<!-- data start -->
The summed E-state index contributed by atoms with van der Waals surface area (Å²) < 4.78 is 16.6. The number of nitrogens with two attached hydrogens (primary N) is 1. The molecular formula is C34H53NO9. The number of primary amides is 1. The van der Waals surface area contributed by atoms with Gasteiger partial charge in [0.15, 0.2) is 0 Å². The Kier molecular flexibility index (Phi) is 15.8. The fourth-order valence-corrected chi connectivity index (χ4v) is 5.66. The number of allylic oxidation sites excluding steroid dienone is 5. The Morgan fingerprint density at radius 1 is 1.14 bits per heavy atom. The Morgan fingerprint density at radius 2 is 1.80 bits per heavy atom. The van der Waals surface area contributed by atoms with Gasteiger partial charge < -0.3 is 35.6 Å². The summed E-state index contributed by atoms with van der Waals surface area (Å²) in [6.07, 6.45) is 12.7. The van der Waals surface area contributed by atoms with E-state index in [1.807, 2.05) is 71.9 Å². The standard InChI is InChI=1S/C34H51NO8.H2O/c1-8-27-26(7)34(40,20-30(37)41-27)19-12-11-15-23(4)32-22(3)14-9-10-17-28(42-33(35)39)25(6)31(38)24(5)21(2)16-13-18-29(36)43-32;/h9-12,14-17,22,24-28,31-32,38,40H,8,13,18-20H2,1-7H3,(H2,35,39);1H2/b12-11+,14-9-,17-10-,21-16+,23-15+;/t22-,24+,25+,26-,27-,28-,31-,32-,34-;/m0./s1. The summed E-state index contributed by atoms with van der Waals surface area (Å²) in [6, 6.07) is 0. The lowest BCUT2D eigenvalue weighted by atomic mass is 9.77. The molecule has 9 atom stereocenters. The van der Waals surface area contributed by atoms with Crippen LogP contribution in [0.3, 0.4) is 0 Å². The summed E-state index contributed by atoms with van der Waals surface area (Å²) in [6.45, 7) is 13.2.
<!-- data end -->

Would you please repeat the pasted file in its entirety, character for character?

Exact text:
The summed E-state index contributed by atoms with van der Waals surface area (Å²) < 4.78 is 16.6. The number of nitrogens with two attached hydrogens (primary N) is 1. The molecular formula is C34H53NO9. The number of primary amides is 1. The van der Waals surface area contributed by atoms with Gasteiger partial charge in [0.15, 0.2) is 0 Å². The Kier molecular flexibility index (Phi) is 15.8. The fourth-order valence-corrected chi connectivity index (χ4v) is 5.66. The number of allylic oxidation sites excluding steroid dienone is 5. The Morgan fingerprint density at radius 1 is 1.14 bits per heavy atom. The Morgan fingerprint density at radius 2 is 1.80 bits per heavy atom. The van der Waals surface area contributed by atoms with Gasteiger partial charge < -0.3 is 35.6 Å². The summed E-state index contributed by atoms with van der Waals surface area (Å²) in [6.07, 6.45) is 12.7. The van der Waals surface area contributed by atoms with E-state index in [1.807, 2.05) is 71.9 Å². The standard InChI is InChI=1S/C34H51NO8.H2O/c1-8-27-26(7)34(40,20-30(37)41-27)19-12-11-15-23(4)32-22(3)14-9-10-17-28(42-33(35)39)25(6)31(38)24(5)21(2)16-13-18-29(36)43-32;/h9-12,14-17,22,24-28,31-32,38,40H,8,13,18-20H2,1-7H3,(H2,35,39);1H2/b12-11+,14-9-,17-10-,21-16+,23-15+;/t22-,24+,25+,26-,27-,28-,31-,32-,34-;/m0./s1. The summed E-state index contributed by atoms with van der Waals surface area (Å²) in [6, 6.07) is 0. The lowest BCUT2D eigenvalue weighted by atomic mass is 9.77. The molecule has 9 atom stereocenters. The van der Waals surface area contributed by atoms with Crippen LogP contribution in [0.3, 0.4) is 0 Å². The summed E-state index contributed by atoms with van der Waals surface area (Å²) in [6.45, 7) is 13.2.